The intention of this change is to avoid the uncertainty associated with evidence being presented on the day of the hearing and enable a more focussed and informed debate at the hearing itself. However, it will inevitably require more preparation in advance by participants, both in terms of preparing their own evidence and reviewing the evidence of other parties. Overall we see this as a positive change that should provide for better quality decisions and reflects a best practice approach that already occurs in many cases.
The Amendment Act contains a number of changes to the time limits for processes under the RMA. The most significant of these is the introduction of total maximum time limits for notified resource consent applications, being 6 months for a fully notified application and 4½ months for limited notification (from lodgement to decision).
A related change is restrictions on the ability of a council to ‘stop the clock’ when requesting further information. The clock can only be stopped once before notification and not at all after notification.
These changes are in response to the Government’s dissatisfaction with the length of time it takes for applications to move through the resource consent process, with the current average being almost 9 months. Although the intent is clear, there is some uncertainty as to how effective these changes will be as councils still retain the ability to double the time periods under the RMA, even without the agreement of the applicant.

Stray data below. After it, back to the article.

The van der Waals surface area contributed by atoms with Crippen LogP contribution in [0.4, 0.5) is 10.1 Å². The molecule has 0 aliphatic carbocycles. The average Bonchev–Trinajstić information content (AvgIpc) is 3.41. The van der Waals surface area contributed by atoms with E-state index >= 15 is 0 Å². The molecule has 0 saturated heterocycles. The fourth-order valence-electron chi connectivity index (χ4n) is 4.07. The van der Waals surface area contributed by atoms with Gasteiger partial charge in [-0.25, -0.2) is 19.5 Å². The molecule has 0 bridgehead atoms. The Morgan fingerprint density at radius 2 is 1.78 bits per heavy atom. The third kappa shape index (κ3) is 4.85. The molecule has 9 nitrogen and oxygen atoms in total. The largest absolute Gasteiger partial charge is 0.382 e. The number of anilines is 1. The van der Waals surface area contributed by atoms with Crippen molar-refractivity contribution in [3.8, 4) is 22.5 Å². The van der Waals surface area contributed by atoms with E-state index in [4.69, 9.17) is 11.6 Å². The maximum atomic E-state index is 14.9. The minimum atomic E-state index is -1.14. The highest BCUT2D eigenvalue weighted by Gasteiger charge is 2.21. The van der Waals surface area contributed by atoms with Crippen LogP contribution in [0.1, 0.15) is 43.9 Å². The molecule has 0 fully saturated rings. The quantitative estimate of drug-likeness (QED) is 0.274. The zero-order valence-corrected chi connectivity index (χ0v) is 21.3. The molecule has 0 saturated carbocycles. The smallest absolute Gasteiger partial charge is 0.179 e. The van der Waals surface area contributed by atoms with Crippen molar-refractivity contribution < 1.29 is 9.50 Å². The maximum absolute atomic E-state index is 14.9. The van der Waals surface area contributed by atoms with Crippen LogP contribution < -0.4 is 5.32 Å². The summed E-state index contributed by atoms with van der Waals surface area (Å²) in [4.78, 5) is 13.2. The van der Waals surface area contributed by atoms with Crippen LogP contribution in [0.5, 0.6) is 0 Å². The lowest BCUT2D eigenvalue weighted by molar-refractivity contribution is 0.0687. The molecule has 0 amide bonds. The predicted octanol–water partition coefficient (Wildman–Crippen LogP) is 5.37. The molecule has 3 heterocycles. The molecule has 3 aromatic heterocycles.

A number of amendments are also proposed to the direct referral process that was introduced in an earlier package of reforms. Currently councils have the discretion to determine whether or not a matter should be directly referred to the Environment Court or remain with the council. The Amendment Act removes this discretion where the value of investment in the proposal is likely to meet a threshold amount that will be specified in regulations (yet to occur). In this circumstance, the council must grant a direct referral request unless exceptional circumstances exist.
This change may increase the number of applications that are directly referred to the Environment Court as it removes the ability of councils to retain decision making control over certain applications.